Why is security important ?
If the security of the network is compromised there could be seroious consequences such as:
- loss of privacy
- theft of information
- legal liabity
As time went on, and attackers' methods and tools improved, attackers no longer required the same level of sophisticated knowledge.
Common terms for individuals involved:
An individual who looks for vulnerabilities in systems or networks and then reports these vulnerabilities to the owners of the system so that they can be fixed. They are ethically opposed to the abuse of computer systems. A white hat generally focuses on securing IT systems, whereas a black hat (the opposite) would like to break into them.
A general term that has historically been used to describe a computer programming expert. More recently, this term is often used in a negative way to describe an individual that attempts to gain unauthorized access to network resources with malicious intent.
Another term for individuals who use their knowledge of computer systems to break into systems or networks that they are not authorized to use, usually for personal or financial gain. A cracker is an example of a black hat.
A more accurate term to describe someone who tries to gain unauthorized access to network resources with malicious intent.
An individual who manipulates the phone network to cause it to perform a function that is not allowed. A common goal of phreaking is breaking into the phone network, usually through a payphone, to make free long distance calls.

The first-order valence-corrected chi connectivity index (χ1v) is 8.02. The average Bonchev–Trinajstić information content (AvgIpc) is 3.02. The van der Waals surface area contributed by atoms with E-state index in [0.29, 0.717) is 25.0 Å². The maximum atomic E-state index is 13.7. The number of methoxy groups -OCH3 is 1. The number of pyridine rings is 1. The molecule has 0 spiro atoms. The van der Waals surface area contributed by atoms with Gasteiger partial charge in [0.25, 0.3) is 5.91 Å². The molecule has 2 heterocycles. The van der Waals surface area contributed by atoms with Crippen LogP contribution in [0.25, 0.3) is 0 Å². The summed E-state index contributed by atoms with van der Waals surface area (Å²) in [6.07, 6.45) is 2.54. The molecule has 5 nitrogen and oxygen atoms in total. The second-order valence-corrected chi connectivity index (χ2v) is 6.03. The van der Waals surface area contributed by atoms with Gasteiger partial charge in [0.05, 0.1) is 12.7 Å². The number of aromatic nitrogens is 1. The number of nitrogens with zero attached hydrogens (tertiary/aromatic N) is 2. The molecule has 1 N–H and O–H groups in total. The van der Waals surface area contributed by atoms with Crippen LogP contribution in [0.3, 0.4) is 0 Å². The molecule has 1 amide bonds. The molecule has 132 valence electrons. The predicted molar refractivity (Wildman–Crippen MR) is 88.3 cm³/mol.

An individual who sends large quantities of unsolicited e-mail messages. Spammers often use viruses to take control of home computers and use them to send out their bulk messages.
Uses e-mail or other means to trick others into providing sensitive information, such as credit card numbers or passwords. A phisher masquerades as a trusted party that would have a legitimate need for the sensitive information.
Steps of an atack
- Perform footprint analysis (reconnaissance)
- IP address of servers to build a large picture of the targeted network
- Enumerate information.
- FTP/MAIL server version, OS version, cross reference with vuln. db, packet sniffing, passive monitoring
- Manipulate users to gain access.
- Social engieneering to gain password
- Other relevent information
- Escalate privileges.
- From normal user to root
- Gather additional passwords and secrets.
- Use other info to gain access to secret info
- Install backdoors
- An atacker may install a backdoor so that he/she can have access to the system again.
- Leverage the compromised system
- Use it to atack other system
- Expose/sell data for personal/financial gain.
Types of computer crime (varies by country)
- Insider abuse of network access
- Mobile device theft
- Phishing where an organization is fraudulently represented as the sender
- Instant messaging misuse
- Denial of service
- Unauthorized access to information
- Bots within the organization
- Theft of customer or employee data
- Abuse of wireless network
- System penetration
- Financial fraud
- Password sniffing
- Key logging
- Website defacement
- Misuse of a public web application
- Theft of proprietary information
- Exploiting the DNS server of an organization
- Telecom fraud
Balancing two important needs:
- keeping networks open to support evolving business requirements.
- protecting private, personal, and strategic business information.
Network Security models
From: open (any service is permitted unless it is expressly denied)
- Easy to configure and administer
- Easy for end users to access network resources
- Security cost: least expensive
To: restrictive (services are denied by default unless deemed necessary)